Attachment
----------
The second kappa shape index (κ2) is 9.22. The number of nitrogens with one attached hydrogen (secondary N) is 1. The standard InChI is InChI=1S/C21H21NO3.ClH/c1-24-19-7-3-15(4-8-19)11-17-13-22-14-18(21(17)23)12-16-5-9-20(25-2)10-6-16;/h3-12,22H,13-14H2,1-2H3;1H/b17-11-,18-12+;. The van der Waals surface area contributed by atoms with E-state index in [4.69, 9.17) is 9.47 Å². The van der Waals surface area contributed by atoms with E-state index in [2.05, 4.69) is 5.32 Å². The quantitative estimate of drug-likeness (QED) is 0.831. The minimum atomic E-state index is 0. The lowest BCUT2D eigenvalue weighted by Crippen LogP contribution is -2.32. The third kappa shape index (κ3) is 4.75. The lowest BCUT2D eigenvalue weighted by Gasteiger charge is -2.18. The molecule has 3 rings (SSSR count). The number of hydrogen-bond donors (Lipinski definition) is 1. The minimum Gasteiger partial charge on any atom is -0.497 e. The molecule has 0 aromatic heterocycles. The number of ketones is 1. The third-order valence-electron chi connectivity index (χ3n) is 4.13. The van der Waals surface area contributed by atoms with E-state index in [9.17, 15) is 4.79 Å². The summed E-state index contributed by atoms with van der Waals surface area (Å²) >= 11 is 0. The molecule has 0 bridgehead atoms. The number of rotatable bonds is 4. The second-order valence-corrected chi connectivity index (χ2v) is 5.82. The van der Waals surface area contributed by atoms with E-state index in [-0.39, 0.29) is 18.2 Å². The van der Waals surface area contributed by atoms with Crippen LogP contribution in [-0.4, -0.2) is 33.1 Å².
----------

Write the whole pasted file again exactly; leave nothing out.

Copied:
The second kappa shape index (κ2) is 9.22. The number of nitrogens with one attached hydrogen (secondary N) is 1. The standard InChI is InChI=1S/C21H21NO3.ClH/c1-24-19-7-3-15(4-8-19)11-17-13-22-14-18(21(17)23)12-16-5-9-20(25-2)10-6-16;/h3-12,22H,13-14H2,1-2H3;1H/b17-11-,18-12+;. The van der Waals surface area contributed by atoms with E-state index in [4.69, 9.17) is 9.47 Å². The van der Waals surface area contributed by atoms with E-state index in [2.05, 4.69) is 5.32 Å². The quantitative estimate of drug-likeness (QED) is 0.831. The minimum atomic E-state index is 0. The lowest BCUT2D eigenvalue weighted by Crippen LogP contribution is -2.32. The third kappa shape index (κ3) is 4.75. The lowest BCUT2D eigenvalue weighted by Gasteiger charge is -2.18. The molecule has 3 rings (SSSR count). The number of hydrogen-bond donors (Lipinski definition) is 1. The minimum Gasteiger partial charge on any atom is -0.497 e. The molecule has 0 aromatic heterocycles. The number of ketones is 1. The third-order valence-electron chi connectivity index (χ3n) is 4.13. The van der Waals surface area contributed by atoms with E-state index in [9.17, 15) is 4.79 Å². The summed E-state index contributed by atoms with van der Waals surface area (Å²) >= 11 is 0. The molecule has 0 bridgehead atoms. The number of rotatable bonds is 4. The second-order valence-corrected chi connectivity index (χ2v) is 5.82. The van der Waals surface area contributed by atoms with E-state index in [-0.39, 0.29) is 18.2 Å². The van der Waals surface area contributed by atoms with Crippen LogP contribution in [-0.4, -0.2) is 33.1 Å².